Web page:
by David A. Rosenberg
If you miss those old 1920s and 1930s musicals that were once mainstays of a Goodspeed season, hie thee to “My One and Only,” the hybrid George and Ira Gershwin show now tap-dancing up a storm in East Haddam. From its paper-thin libretto and bad jokes to its lovely chorines, handsome chorus boys and memorable songs, this throwback to the good ole days will set feet going and smiles widening.
Time was, Goodspeed was the home of such nostalgic crowd-pleasers. That’s before the theater went for the famous and overly-familiar, before the likes of “Annie Get Your Gun” and “42nd Street,” which everyone must have seen at least once if not several times.
With “My One and Only,” a mishmash re-working of the 1927 “Funny Face,” the theater promises nothing deeper than cheerful, unencumbered entertainment. And that’s what we get for the most part, despite several serious drawbacks.
But, when Tony Yazbeck as barnstorming pilot Billy Buck Chandler and Alde Lewis, Jr. as the advice-dispensing Mr. Magix, start singing and dancing to the title song, forget your troubles and come on get happy. The beauty of the number is that it’s not a hit-‘em-on-the-head interlude, as are some others in this loose-fitting show. No, Yazbeck and particularly Lewis play with the audience, bursting with dazzling footwork, then contrasting that with subtle, whispering steps that tell their own story.
Yazbeck (who played Tulsa in the recent Patti LuPone revival of “Gypsy”), is Texas-sized big, as was Tommy Tune in the initial Broadway run of “My One and Only.” True, Yazbeck is more urban cowboy than western hick, but he has a puppy-dog mien that works well for a naïve character who gives up visions of being the first to fly non-stop across the Atlantic in favor of pursuing the girl of his dreams.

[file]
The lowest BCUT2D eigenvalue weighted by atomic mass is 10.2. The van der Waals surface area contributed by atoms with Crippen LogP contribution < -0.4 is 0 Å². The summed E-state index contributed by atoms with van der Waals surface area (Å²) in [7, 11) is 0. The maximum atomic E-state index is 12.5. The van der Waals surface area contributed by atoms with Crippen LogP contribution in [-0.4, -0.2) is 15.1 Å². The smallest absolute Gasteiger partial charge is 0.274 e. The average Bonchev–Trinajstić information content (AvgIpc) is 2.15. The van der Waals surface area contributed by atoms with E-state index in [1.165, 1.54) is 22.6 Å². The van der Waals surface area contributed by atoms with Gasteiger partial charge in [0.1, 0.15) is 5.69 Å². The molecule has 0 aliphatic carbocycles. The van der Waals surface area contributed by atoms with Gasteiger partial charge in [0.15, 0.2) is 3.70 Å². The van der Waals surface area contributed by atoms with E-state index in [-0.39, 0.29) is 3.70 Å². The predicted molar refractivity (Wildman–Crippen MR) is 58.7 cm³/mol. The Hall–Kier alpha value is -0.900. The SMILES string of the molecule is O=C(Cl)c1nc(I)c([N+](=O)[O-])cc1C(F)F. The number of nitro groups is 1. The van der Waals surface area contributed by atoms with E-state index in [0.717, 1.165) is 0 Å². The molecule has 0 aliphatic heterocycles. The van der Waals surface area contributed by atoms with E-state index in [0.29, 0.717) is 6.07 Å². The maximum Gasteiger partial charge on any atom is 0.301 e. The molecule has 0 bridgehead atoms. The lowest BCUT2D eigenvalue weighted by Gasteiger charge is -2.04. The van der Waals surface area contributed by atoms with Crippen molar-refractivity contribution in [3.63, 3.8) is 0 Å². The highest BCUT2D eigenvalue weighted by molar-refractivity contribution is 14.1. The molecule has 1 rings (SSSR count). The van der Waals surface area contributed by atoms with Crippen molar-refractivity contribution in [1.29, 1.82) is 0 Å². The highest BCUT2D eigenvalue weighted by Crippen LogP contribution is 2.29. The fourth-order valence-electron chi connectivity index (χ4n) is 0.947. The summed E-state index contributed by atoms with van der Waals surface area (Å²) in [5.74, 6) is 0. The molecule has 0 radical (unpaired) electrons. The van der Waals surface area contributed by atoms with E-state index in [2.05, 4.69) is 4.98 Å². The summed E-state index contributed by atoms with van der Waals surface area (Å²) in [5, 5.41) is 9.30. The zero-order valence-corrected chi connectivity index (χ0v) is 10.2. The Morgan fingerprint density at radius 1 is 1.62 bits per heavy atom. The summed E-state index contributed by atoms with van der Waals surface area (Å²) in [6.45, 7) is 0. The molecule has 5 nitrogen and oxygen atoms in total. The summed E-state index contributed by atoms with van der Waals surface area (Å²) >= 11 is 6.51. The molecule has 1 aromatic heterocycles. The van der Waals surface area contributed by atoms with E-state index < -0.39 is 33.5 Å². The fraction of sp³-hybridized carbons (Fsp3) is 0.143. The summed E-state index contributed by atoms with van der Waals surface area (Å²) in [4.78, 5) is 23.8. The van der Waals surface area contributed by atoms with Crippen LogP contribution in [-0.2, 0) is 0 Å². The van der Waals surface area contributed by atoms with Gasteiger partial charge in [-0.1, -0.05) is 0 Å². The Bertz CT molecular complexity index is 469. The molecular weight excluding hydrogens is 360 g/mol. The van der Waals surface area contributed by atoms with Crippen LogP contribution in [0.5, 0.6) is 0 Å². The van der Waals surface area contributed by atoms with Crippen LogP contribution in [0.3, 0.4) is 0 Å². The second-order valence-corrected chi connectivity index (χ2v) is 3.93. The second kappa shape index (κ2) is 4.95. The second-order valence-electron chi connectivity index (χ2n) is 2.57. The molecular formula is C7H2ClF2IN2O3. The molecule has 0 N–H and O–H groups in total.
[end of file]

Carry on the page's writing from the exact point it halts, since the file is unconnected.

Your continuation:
Unfortunately, that girl, English Channel swimmer Edythe Herbert, is not given much oomph by Gabrielle Ruiz. She sings and dances well, yet is so remote that there’s little chemistry between her and Yazbeck. Whether by direction or choice, falling in love with him seems like doing him a favor.
Ah, but that score triumphs over all, with such gems as “’S Wonderful,” “Blah, Blah, Blah,” “Nice Work if You Can Get it,” “How Long Has This Been Going On” and “Funny Face.” It also has the lovely “He Loves and She Loves,” though here, sadly, it’s buried in a poorly written and directed scene.
But we’re not watching for the romance, folks. Rather, it’s those straight-for-the viscera dances, choreographed with unerring precision by Kelli Barclay, that we’ve come to see. The ensemble, worthies all, is as toothy and energetic as one could hope for.
Wisely, director Ray Roderick gets out of the way. But he has elicited charming performances from Trent Armand Kendall as a fun-filled reverend and Kirsten Wyatt as Mickey, the tomboy mechanic with a yen for Billy. She ends up, instead, with a phony prince, played with conviction but little believability by Khris Lewin.
No matter. The Peter Stone and Timothy S. Mayer libretto may be pure dross, but Goodspeed fills in the cracks with a crackling production filled with gorgeous period costumes by Robin L. McGee, dazzling lighting by Paul Miller, amusing sets by James Youmans and inspired projections by Michael Clark, not to mention spirited music direction by Michael O’Flaherty. And, when Lewis and Yazbeck do their second-act routine, you’re hooked.
This review appeared in The Hour, Thursday, May 19, 2011: